President Barack Obama, who’d previously described the CIA’s interrogation methods as torture, didn’t use the term in a statement in which he expressed the hope – as he’s done before – that the report “can help us leave these (interrogation) techniques where they belong — to the past.”
While praising personnel of the CIA and other U.S. intelligence agencies for the sacrifices they’ve made to keep the nation secure, Obama said some of the actions taken after 9/11 were “contrary to our values,” and that he’d ordered them stopped almost as soon as he assumed office.
The report “reinforces my long-held view that these harsh methods were not only inconsistent with our values as a nation, they did not serve our broader counterterrorism efforts or our national security interests,” he said. “Moreover, these techniques did significant damage to America’s standing in the world and made it harder to pursue our interests with allies and partners.”
In one major finding, the report said that the CIA misleadingly stated that it had obtained from detainees subjected to the techniques information on Abu Ahmad al-Kuwaiti, an al-Qaida operative whose identification and tracking led the agency to the hideout in Pakistan where bin Laden was killed by Navy SEALs on May 2, 2011. But, the report continued, the committee found that the agency already had information on al-Kuwaiti “prior to and independent of information from CIA detainees.”
“CIA detainees who were subjected to the CIA’s enhanced interrogation techniques withheld and fabricated information about” al-Kuwaiti, the report said.
The findings are the product of an investigation launched by the committee in 2009 into the CIA’s so-called Rendition, Detention and Interrogation Program, which Bush secretly authorized a week after the 9/11 attacks. It involved abducting suspected al-Qaida operatives based overseas who were flown to the agency’s secret prisons, where they underwent so-called enhanced interrogation techniques.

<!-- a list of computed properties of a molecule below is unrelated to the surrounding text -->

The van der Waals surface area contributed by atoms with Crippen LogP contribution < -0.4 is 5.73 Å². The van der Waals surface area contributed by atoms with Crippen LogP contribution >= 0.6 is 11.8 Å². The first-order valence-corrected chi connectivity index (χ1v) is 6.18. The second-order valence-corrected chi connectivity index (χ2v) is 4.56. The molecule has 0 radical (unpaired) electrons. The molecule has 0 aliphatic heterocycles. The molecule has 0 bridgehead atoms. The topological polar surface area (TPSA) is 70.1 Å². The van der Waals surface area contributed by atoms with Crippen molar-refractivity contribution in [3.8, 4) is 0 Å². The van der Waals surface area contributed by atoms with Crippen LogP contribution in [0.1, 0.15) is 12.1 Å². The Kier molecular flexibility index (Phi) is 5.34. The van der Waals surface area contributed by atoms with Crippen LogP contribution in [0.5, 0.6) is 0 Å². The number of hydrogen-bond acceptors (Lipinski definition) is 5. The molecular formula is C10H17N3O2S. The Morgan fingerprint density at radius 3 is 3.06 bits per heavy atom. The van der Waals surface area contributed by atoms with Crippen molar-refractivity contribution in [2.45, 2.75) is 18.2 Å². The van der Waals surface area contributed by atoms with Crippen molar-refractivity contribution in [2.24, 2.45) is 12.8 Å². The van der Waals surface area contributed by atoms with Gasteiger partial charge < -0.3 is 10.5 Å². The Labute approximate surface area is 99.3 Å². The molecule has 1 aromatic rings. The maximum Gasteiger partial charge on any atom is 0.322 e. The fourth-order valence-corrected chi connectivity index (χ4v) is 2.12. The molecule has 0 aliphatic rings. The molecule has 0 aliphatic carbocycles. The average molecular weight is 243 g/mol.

The probe was conducted by staffers of the committee’s Democratic staff — Republican staffers stopped participating after several weeks — who focused on the use of the techniques on 20 detainees.
Based on descriptions of the techniques provided by the CIA, the Bush Justice Department produced opinions legalizing the 10 methods, which included wall-slamming, sleep deprivation, stress positions and waterboarding. The report found that the CIA misled the Justice Department in detailing how the procedures would be used and that CIA officers and contractors went far beyond what was described to the Justice Department.
Moreover, the committee uncovered a photograph from a secret prison where the CIA claimed the procedure wasn’t used that showed a waterboard — an inclined plank hinged on an upright stand — surrounded by buckets of water. The photograph suggested that individuals other than Mohammed, Zayn al-Abidin Muhammed Hussein and Abd al-Rahim al-Nashiri, the alleged Saudi mastermind of the October 2000 bombing of the USS Cole in Yemen, underwent the procedure, said the report, adding that CIA couldn’t explain the presence of the “well-worn” waterboard at the site.
The CIA’s first detainee, Hussein, a senior al-Qaida operative from Saudi Arabia who used the nom de guerre Abu Zubaydah, was the first to be waterboarded, even though the report said he had cooperated and provided valuable intelligence to FBI and CIA officials before being subjected to the procedure, including identifying Mohammed as the chief planner of the 9/11 attacks. He was waterboarded 83 times.
“The waterboarding technique was physically harmful, inducing convulsions and vomiting. Abu Zubaydah, for example, became ‘completely unresponsive, with bubbles rising through his open, full mouth,’” said the report, quoting internal CIA documents. CIA interrogators told him “that the only way that he’d leave the facility was in” a coffin-shaped box in which he periodically was confined, it said.
“Abu Zubaydah frequently ‘cried,’ ‘begged,’ ‘pleaded’ and ‘whimpered,’ but continued to deny that he had any additional information on current threats,” said the report.
The brutal tactics took a toll on U.S. personnel.
CIA email traffic in August 2002, for instance, revealed that U.S. officials serving in a secret overseas facility code-named by the committee as Detention Site Green — believed to have been located in Thailand — were increasingly upset over the treatment of Abu Zubaydah.
“Today’s first session had a profound effect on all staff members present,” and Aug. 8, 2002, CIA email reported. “Several on the team profoundly affected . . . some to the point of tears and choking up.”
The report also detailed the mistreatment of detainees at another site that the committee code-named Cobalt, which opened in September 2002 and eventually housed more than half of the 119 detainees.
The report said CIA officers used unauthorized interrogation techniques. These included placing pressure on a detainee’s artery, conducting mock executions, blowing cigar smoke into a detainee’s face and using cold water.